- Onboard microSD card slot (16GB card included, upgradeable to 64GB) means no subscription fees
- No fish-eye distortion in its 160-degree field of view
- Minimal lag during two-way communication
- Very basic motion detection with minimal configuration choices
- Night vision range is much less than promised
- No mounting kits for angled wall installation
- Not inexpensive enough for what’s delivered
A budget-minded security doorbell with a couple of good features and some noticeable shortcomings.
Best Prices Today: Lorex Wi-Fi Video Doorbell
Lorex is an old hand at building security cameras, and now it’s moving into the smart home market, with its 1080p Wi-Fi Video Doorbell (model number LNWDB1) being the first product to reach the market. With a $130 asking price, this device is clearly aimed at the budget end of the spectrum.
It doesn’t have much in the way of bells and whistles, but it does have onboard storage that eliminates the need for a subscription to store video clips in the cloud, and it performed reliably enough during my review. But this is a crowded market, and you’ll encounter several competitors that deliver more, including at least one that operates on battery power (Lorex’s device relies on low-voltage wiring).
This review is part of TechHive’s coverage of the best video doorbells, where you’ll find reviews of competing products, plus a buyer’s guide to the features you should consider when shopping.
An easy install
A wireless competitor
Toucan Wireless Video Doorbell
Lorex anticipates you’ll be replacing an existing wired doorbell that’s mounted on a flat wall (there are no wedge options for installation on slanted surfaces or to otherwise change the camera’s viewing angle), and I found the installation process to be straightforward and as expected. You’ll first attach a small chime kit to the wiring in your existing chime box to supply a stable source of power, and then remove your old doorbell and replace it with the new Lorex.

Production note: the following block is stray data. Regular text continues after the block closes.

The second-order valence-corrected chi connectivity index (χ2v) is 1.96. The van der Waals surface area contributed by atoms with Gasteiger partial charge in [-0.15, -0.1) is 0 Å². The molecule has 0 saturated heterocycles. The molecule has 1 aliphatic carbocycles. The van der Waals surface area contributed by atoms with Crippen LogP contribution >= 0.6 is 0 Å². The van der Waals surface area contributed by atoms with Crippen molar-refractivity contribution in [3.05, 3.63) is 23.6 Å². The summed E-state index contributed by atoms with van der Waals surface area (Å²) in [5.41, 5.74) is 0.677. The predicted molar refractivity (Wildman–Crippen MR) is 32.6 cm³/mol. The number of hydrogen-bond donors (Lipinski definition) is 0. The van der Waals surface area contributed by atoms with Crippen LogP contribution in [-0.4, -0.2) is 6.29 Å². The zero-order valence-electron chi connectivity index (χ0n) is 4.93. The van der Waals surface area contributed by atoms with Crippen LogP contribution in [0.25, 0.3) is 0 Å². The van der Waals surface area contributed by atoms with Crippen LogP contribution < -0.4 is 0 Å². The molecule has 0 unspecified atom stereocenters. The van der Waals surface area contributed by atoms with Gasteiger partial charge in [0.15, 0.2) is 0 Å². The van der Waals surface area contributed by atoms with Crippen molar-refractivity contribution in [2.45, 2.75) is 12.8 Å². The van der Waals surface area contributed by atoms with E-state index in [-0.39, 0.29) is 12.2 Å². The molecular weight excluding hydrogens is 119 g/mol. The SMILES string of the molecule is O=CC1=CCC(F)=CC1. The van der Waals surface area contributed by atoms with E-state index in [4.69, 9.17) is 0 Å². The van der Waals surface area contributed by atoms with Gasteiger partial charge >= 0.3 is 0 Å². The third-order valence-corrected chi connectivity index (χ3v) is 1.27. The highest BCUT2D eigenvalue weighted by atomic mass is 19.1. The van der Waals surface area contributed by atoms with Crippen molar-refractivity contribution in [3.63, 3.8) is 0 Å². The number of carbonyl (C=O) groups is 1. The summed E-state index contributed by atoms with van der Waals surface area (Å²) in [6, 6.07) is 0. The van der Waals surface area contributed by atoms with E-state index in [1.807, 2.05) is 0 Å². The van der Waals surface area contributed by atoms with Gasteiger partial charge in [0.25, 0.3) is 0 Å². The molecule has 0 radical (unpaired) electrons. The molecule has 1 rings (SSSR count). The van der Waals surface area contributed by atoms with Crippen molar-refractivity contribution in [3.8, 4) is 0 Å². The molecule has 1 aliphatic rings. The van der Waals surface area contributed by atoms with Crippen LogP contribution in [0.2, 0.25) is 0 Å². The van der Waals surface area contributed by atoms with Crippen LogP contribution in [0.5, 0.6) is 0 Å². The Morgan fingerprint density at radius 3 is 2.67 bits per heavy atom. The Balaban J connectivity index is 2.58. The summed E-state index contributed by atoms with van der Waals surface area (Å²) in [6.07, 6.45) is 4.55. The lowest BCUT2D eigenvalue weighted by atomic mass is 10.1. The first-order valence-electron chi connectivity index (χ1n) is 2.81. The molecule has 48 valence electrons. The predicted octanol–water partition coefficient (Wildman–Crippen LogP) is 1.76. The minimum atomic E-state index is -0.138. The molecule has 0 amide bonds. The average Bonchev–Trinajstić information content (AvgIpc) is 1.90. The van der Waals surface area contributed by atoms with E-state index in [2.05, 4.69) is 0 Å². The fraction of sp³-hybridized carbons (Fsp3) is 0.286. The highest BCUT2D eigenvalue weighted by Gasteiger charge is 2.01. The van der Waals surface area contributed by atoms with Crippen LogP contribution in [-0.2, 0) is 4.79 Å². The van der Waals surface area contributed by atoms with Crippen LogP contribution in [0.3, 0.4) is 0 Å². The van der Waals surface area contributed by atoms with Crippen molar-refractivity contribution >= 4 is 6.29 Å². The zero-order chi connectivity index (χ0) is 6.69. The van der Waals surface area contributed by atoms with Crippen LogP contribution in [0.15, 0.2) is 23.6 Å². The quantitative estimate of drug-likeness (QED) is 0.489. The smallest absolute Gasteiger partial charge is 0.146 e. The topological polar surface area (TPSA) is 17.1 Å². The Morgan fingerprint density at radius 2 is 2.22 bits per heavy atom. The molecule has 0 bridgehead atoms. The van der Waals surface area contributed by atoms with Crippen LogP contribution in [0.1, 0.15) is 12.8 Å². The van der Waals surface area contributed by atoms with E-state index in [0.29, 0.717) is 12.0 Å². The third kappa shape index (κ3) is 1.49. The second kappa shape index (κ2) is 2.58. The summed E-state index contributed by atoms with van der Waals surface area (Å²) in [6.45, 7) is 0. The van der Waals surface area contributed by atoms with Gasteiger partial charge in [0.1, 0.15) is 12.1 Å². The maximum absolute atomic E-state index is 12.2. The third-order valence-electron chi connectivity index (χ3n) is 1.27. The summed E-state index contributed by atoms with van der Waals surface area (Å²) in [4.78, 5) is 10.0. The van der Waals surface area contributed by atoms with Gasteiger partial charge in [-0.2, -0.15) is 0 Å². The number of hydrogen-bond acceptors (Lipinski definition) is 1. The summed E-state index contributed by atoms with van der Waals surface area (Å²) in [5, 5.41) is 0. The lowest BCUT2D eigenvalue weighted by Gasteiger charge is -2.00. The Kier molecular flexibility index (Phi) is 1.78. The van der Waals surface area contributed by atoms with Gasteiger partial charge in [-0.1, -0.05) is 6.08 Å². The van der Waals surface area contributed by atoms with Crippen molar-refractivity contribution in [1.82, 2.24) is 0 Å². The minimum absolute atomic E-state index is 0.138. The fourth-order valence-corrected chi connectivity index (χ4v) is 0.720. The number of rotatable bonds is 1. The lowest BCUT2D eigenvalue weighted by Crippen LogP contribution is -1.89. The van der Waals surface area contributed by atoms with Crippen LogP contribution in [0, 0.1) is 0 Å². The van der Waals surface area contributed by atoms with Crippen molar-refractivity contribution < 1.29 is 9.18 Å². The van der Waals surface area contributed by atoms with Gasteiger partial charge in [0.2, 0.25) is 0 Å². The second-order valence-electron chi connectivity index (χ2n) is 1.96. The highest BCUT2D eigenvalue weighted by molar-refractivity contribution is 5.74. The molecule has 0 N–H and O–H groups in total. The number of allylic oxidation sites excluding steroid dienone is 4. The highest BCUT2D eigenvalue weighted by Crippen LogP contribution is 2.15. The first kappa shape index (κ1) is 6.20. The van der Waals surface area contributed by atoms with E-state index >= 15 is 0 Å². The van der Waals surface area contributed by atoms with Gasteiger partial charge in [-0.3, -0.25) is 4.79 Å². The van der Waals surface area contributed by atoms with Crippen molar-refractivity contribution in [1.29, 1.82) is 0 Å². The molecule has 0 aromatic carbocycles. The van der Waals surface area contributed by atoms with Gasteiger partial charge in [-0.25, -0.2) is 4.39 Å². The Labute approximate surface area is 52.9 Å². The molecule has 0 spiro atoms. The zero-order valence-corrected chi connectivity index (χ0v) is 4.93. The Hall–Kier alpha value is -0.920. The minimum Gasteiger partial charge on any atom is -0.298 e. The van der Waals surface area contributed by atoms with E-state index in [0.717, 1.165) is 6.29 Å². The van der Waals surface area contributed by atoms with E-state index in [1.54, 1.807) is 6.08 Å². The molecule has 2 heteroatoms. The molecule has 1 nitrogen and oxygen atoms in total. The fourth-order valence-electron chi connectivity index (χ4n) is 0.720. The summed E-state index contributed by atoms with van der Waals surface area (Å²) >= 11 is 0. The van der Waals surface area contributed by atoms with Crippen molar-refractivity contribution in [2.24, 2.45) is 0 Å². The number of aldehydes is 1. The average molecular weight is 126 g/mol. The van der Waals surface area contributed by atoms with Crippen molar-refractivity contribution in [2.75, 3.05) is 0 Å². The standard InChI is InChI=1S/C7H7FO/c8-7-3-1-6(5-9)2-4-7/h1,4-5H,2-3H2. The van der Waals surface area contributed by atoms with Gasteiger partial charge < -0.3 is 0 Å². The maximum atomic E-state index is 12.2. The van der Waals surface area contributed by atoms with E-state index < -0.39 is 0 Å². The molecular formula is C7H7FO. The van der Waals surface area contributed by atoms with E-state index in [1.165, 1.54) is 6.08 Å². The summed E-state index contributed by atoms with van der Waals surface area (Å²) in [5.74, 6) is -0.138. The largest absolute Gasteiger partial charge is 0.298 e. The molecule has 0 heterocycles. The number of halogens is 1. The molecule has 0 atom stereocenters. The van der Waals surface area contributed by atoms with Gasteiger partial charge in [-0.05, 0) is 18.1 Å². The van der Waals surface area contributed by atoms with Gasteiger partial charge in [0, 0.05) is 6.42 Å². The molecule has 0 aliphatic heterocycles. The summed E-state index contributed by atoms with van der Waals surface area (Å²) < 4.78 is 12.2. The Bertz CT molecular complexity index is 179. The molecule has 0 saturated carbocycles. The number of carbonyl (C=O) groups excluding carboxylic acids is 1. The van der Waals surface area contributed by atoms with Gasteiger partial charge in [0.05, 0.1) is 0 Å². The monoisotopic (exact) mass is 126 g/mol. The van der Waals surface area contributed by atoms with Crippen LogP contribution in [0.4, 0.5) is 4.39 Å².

Once the new doorbell is wired up, you’ll use the Lorex Home app to connect the new doorbell to your Wi-Fi network. And that’s pretty much it. The 1080P camera provides a suitably clear, sharp image, and the night vision is good enough and with sufficient range to show off the general area it’s guarding. Lorex sets expectations in this regard for 33 feet, but 10 feet is more realistic based on my experience.
Lorex’s video doorbell of course offers motion detection, but its exceedingly basic. It will detect any motion that crosses the camera’s 160-degree field of view, with no ability whatsoever to determine what that movement is: Human, animal, or vehicle. You can define rudimentary motion-detection zones, and you can adjust the camera’s sensitivity to motion, but that’s about it.
One of this camera’s best features is the 16GB microSD card that comes with the camera. Many manufacturers build microSD card slots into their devices but leave it to you to provide the storage card needed to make use of it. Since the camera can store video locally, there is no need for a subscription service to store motion-activated recordings in the cloud.
Should 16GB not be sufficient for your needs, you can upgrade up to a 64GB card. The downside to this approach will arise if an intruder has the forethought to steal the camera itself—no camera, no forensic evidence of a crime—so you’ll need to decide if the savings are worth the risk. There is no cloud storage option.
You can view a live camera feed through the Lorex Home app at any time, and you’ll receive a notification within a couple of seconds of a visitor pressing the doorbell button. You can then use the camera’s two-way audio feature to talk to that person. I experienced surprisingly little lag with this feature—less than I’ve experienced with some pricier video doorbells.
With our current top pick in the wired video doorbell category—the Arlo Video Doorbell—selling for around $145 on Amazon at the time of this review, Lorex’s bare-bones device is hard to recommend. Its video quality is good enough, its two-way communication is better than many, and it has bona fide onboard storage. On the downside, it offers rudimentary motion-detection zones, below-average night vision, a narrower field of view (compared to the Arlo’s 180 degrees), and an MSRP price that’s only $20 lower than our current Editors’ Choice pick.